In the years since that August evening I moved away to a new country and began to face every weakness and frailty of my character.  Starting as a child, my life has been full of long walks and jogs, alone in the woods and in fields, in the snow at night or on a foggy beach, on city streets on both sides of America.  I was constantly seeking solitude to connect deeper.  I often walked through the streets of Manhattan alone except for an occasional work crew power washing the empty streets.  I did the same thing in L.A. and that all started in my hometown.  I was always aware and reaching, or trying to understand, or simply enjoy, the sense of who that someone was that was close to me that I was aware of but could not see.  I was trying to connect with a companion close enough to speak to and almost touch. Starting at Times Square Church that “Someone” had begun to reveal Himself to me.  On that bridge that night I had a personal connection that I had desired my whole life.  I was full, completely full, with satisfaction.  I had everything.  It was extremely hard to leave the bridge that night.  I wanted to mark it in my memory forever.

And, I didn’t want to come down, I wanted to stay up there and not deal with my life.

This past Sunday I sat in church while a friend sat next to me and translated Portuguese into English.  I remembered my friend Jerry.  I never connected the two of us until Sunday.  It saddened me and then made me angry that I do not speak or understand Portuguese yet.  Today I think about my years here in Portugal in solitude.

Throughout my life, solitude was a place to escape and be quiet, to connect with God.  In Portugal, that isolation became a prison without walls.  It hurt my life and my marriage and it stole so much from me.  I came to Portugal and wanted to stay on the spiritual mountaintop that I was on in Manhattan, in Manhattan of all places!  I wanted to permanently stay in that quiet, warm, full moon of peace and connection I had on the bridge.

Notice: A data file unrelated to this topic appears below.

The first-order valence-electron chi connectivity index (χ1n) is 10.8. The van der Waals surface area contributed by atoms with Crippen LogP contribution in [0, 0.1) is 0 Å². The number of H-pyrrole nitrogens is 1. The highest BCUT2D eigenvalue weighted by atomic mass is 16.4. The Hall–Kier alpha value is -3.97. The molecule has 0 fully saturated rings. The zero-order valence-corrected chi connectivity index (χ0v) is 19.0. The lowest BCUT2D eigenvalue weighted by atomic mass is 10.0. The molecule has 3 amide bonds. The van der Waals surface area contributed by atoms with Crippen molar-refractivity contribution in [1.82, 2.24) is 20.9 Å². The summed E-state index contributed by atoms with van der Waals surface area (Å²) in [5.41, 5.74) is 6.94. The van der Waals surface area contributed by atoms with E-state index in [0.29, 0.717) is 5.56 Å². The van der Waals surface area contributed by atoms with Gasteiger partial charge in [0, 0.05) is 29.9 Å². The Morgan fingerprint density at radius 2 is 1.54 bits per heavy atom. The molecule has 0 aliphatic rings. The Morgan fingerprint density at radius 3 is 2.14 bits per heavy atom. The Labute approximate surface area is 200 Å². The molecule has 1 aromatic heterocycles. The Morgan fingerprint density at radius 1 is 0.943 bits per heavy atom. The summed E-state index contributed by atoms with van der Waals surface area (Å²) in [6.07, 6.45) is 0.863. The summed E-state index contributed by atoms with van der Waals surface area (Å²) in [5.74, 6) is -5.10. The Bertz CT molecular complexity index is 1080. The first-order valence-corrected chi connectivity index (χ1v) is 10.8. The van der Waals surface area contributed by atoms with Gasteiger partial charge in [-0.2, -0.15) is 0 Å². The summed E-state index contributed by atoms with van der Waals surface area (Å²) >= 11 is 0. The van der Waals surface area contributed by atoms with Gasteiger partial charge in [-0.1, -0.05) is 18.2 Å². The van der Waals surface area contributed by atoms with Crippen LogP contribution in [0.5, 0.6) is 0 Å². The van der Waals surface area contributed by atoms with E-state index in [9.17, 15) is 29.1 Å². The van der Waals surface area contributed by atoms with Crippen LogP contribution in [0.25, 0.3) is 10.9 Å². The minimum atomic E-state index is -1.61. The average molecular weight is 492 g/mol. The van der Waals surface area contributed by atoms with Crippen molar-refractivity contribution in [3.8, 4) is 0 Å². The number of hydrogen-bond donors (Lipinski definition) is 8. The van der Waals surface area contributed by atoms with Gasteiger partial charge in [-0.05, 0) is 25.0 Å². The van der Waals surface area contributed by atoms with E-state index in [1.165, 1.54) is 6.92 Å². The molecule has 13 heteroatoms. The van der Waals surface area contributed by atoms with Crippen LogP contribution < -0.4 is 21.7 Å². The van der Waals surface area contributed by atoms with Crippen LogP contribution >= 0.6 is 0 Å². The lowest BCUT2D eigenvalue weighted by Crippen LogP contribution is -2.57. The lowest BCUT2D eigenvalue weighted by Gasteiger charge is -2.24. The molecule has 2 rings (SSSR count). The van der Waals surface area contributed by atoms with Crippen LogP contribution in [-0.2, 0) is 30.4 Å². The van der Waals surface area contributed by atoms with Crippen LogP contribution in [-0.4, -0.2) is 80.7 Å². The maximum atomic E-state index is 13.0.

Now I’m in a valley.  There’s pain here and loss and all of it more painful because I stubbornly resisted.  God was moving on in Portugal and I didn’t want to go with Him.  I wanted to stay on the mountain.  I wanted my comfort, my spiritual solitude and what was intoxicatingly incredible, but all of that without God simply became the grotesque of self.

There is no freedom then but just a prison of self.  There is no growth or gain, just shriveled loss. All building stops. There is no joy, just frustration and anxious feelings. A self in exile, a branch cut from the vine, withering and dying from thirst.

The only way out of this spiritual valley is communion! 

To commune with God is to commune individually and vertically but then horizontally with His body, which is the church.  To commune correctly is to connect with the Head, which is Christ, and serve others with others and to subdue self.  And do the work of love.

When Jerry walked across the lobby that day it was actually a confrontation.  He was invading my solitude space.  He was smashing down a “Do not disturb” sign that I had hung out.  He was oblivious to my shyness and my stubbornness. He did not care about my personal space needs because he was more interested in love. He also brought me, kicking and resisting, into the necessity of sacrifice, service and sharing. The vital parts of my faith walk that I did not want any part of, I wanted peace and quiet, I wanted solitude in church.
And the irony is……I wanted to grow.

All I want to do is find connection now.  All I want to do is come out from hiding and learn and experience what I have missed my whole life, Love.  Real Love.  

The Light, the warm glow, that was filling my heart that night on the Brooklyn Bridge was filtering through cracks in the granite that were just beginning to open.  They began to open every time I reached into my wallet and gave a few dollars to Jerry.  They began to open every time I took his notes for him or was kind to him. They opened up in a huge way that night while we sat in darkness waiting for his bus, eating a meal of lukewarm pizzas and iceless cokes.  The cracks in my heart began to open up when a man that people would pass by on the street opened up his heart to me and shared his walk with God.

Without running into Jerry that night I would have had another night of solitude looking for life through the lens of a camera.  A man and his shadow walking alone down empty avenues.

Thank you my friend, wherever you are.  I’m grateful for your effort and I pray now to put more of what I have recently discovered into practice.